In any industry, knowing and understanding your supply chain is vital. The steps a company takes in order to fully control their supply chain is long and arduous. Companies do this to ensure that they source their materials ethically and whomever they work with, is supplying those materials responsibly. Around the world, human trafficking and modern day slavery is a real problem, and with the global economy expanding into new markets, the need for labor is rising. The risk for dealing with an entity, that allows this type of problem, is growing.
After two years of running through Conflict Minerals Compliance Programs, the regulated community is asking, where do we go from here? What are the appropriate steps forward to create a more efficient process that will not be heavily scrutinized by regulators and NGOs? In looking at reporting information for 2013 and 2014, very few Form SDs or Conflict Minerals Reports provide extensive discussion on process, more specifically relating to sustainability and transparency in the supply chain. Many have focused on response rates, suggesting that the Reasonable Country of Origin (RCOI) rates
Supply chain collaboration key to Caterpillar success
Frank Li, segment manager for fabrications and non-metallics, identifies training and development opportunities from the supply base and then works with various teams within Caterpillar’s Global Supply Network Division to identify solutions. “In working with our supplier base, I see them grow every day. I’ve seen great results from working with local suppliers — Caterpillar and the local community both benefit from the suppliers’ success,” says Frank. And suppliers benefit from our success. But to achieve this, collaboration is critical.
Transparency is critical for the success of any program, and that includes one focused on sustainability in the supply chain. At AT&T we view our supply chain through the lenses of accountability and transparency with the notion that, “what gets measured gets done.” Based on our experience, the following key actions provide a strong foundation for a transparent and sustainable supply chain:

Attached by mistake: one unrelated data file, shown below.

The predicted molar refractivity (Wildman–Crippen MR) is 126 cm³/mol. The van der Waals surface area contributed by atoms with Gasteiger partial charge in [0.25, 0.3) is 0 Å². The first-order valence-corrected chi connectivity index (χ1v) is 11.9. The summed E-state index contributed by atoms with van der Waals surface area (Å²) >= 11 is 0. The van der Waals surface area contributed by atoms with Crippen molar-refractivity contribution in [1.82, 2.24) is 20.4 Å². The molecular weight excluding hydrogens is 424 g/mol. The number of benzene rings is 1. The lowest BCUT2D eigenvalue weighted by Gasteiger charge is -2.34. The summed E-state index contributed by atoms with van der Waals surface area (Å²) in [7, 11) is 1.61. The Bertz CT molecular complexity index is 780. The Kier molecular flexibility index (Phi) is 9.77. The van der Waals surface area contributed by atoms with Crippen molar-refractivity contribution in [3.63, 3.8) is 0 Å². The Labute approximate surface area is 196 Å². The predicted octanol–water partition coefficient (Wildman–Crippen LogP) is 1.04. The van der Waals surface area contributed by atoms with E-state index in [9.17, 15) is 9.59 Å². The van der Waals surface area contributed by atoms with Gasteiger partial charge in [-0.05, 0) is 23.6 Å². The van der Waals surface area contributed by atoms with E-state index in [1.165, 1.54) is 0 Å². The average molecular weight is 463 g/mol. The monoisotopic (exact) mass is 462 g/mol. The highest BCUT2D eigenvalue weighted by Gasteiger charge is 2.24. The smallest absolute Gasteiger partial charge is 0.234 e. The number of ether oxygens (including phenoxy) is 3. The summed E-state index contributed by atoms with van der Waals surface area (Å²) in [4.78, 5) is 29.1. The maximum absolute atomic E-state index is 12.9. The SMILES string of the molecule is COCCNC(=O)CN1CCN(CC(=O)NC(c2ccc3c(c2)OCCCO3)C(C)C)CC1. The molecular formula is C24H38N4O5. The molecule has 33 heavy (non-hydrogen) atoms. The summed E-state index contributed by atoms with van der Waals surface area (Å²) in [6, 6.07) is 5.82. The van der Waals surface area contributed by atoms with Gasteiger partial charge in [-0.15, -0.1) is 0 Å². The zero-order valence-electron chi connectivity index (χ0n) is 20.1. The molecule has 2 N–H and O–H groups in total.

With only 15 weeks left until the conflict minerals reporting deadline, many suppliers are currently being requested to comply with their customers’ smelter and conflict minerals requests. Smelter Verification for conflict minerals is the process through which an issuer or non-issuer validates the list of smelters they have received and will be providing to their supplier or including in the Securities Exchange Commission (SEC) filings.
Our upcoming interview will address a broad range of conflict minerals post-filing questions as well as present insights from a supplier’s perspective from last years filing results.
Dr. Chris Bayer, principal investigator for the Tulane University’s Conflict Minerals post-filing research, surveyed conflict minerals issuer companies to determine impact to industry. Topic areas range from industries impacted to the cost incurred by companies to comply with the law.